24. 24.

    Quoted in Tanoukhi, “Surprise Me,” 1432.

  25. 25.

    Tanoukhi, 1432. I cannot do justice to Tanoukhi’s rich argument here. Johnson’s concern that strong theory may fall victim to institutionalization echoes Tomkins’s warning about the “ongoing central assembly.”

  26. 26.

    This is a topic for a lengthier analysis examining the disciplinary differences among postcritical interventions. Disciplines grounded in canons that bear ideological weight (and what canon does not?) have a more complicated relation to postcritique than disciplines—or other fields—where “progress” is understood as moving beyond outdated (historical) formulations, replacing them with new materials.

  27. 27.

    Brown, “Untimeliness and Punctuality,” 16.

  28. 28.

    Althusser and Balibar, Reading Capital, 192.

  29. 29.

    Macherey, Theory of Literary Production, 53.

  30. 30.

    Latour, “Critique,” 231.

  31. 31.

    Latour, 228.

  32. 32.

    Sedgwick, “Reparative Reading,” 139–40.

  33. 33.

    Latour, “Critique,” 225.

  34. 34.

    Best and Marcus, “Surface Reading,” 17.

  35. 35.

    Sedgwick, “Reparative Reading,” 150.

  36. 36.

    Felski, Limits of Critique, 186–88.

  37. 37.

    Best and Marcus, “Surface Reading,” 11.

  38. 38.

    Best and Marcus, 16.

  39. 39.

    Althusser and Balibar, Reading Capital, 22.

  40. 40.

    See Rooney, “Symptomatic Reading,” 137–40.

  41. 41.

    These might be traced to responses to period specific developments or even unique critical histories in literary studies.

  42. 42.

    Althusser and Balibar, Reading Capital, 45.

  43. 43.

    Althusser and Balibar, 16.

  44. 44.

    Althusser and Balibar, 16.

  45. 45.

    Tanoukhi, “Surprise Me,” 1428.

  46. 46.

    Quoted in Pippa, “The Necessity of Contingency,” 17.

  47. 47.

    Althusser, “Underground Current,” 193.

  48. 48.

    Althusser and Balibar, Reading Capital, 115.

  49. 49.

    Althusser, “Underground Current,” 188.

  50. 50.

    See Hall, “Problem of Ideology.”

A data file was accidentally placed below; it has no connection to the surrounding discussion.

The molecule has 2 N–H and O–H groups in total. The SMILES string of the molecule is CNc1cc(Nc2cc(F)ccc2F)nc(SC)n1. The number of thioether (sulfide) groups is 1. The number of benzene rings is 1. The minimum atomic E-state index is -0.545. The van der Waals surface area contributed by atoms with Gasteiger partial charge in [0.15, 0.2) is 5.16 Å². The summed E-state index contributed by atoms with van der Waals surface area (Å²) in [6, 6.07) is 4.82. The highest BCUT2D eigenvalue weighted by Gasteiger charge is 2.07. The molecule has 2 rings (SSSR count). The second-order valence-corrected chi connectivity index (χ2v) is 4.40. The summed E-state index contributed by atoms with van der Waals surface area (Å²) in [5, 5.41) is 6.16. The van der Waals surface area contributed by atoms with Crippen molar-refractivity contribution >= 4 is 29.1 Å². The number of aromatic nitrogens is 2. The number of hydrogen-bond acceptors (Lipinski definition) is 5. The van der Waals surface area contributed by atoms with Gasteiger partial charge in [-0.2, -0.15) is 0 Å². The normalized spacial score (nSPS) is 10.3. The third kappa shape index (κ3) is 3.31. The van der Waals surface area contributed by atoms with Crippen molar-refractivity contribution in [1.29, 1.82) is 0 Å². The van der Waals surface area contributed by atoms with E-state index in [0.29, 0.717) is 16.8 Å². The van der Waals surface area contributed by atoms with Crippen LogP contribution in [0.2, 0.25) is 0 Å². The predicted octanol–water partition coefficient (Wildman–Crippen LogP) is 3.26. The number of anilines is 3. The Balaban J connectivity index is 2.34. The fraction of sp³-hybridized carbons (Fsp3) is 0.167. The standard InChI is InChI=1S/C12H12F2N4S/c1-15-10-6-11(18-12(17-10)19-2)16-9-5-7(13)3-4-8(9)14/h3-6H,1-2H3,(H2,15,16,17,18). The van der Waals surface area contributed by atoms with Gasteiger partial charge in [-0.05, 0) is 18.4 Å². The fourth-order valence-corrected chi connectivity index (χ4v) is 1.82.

51. 51.

    Althusser and Balibar, Reading Capital, 44.

  52. 52.

    Althusser and Balibar, 44.

  53. 53.

    Althusser and Balibar, 44.

  54. 54.

    Althusser, “Underground Current,” 195.

  55. 55.

    Althusser, 188.

  56. 56.

    Brown, “Untimeliness and Punctuality,” 4.

  57. 57.

    Althusser and Balibar, Reading Capital, 18.

  58. 58.

    Althusser, “Underground Current,” 115.

  59. 59.

    Althusser, 188.

  60. 60.

    Althusser, 194.

  61. 61.

    Althusser, 174.

  62. 62.

    Althusser, 187.

  63. 63.

    I consider how the historical possibility of reversal is caught up in the figure of antiphrasis and the notion of the “opposition” in another essay, “The Opposite of Theory.”

  64. 64.

    Balibar, “Infinite Contradiction,” 144.

  65. 65.

    Balibar, 145–46.

  66. 66.

    Althusser, “Underground Current,” 193.

  67. 67.

    Balibar, “Infinite Contradiction,” 146.

  68. 68.

    Balibar, 144.

  69. 69.

    Williams, Keywords, 113.

  70. 70.

    Althusser and Balibar, Reading Capital, 21, 143, 23, 26, 22.

  71. 71.

    Althusser, “Underground Current,” 167.

  72. 72.

    Fish, “Why Milton Matters,” 3.

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Rooney, E. (2021). Darkness Visible: The Contingency of Critique. In: Sridhar, A., Hosseini, M.A., Attridge, D. (eds) The Work of Reading. Palgrave Macmillan, Cham. https://doi.org/10.1007/978-3-030-71139-9_4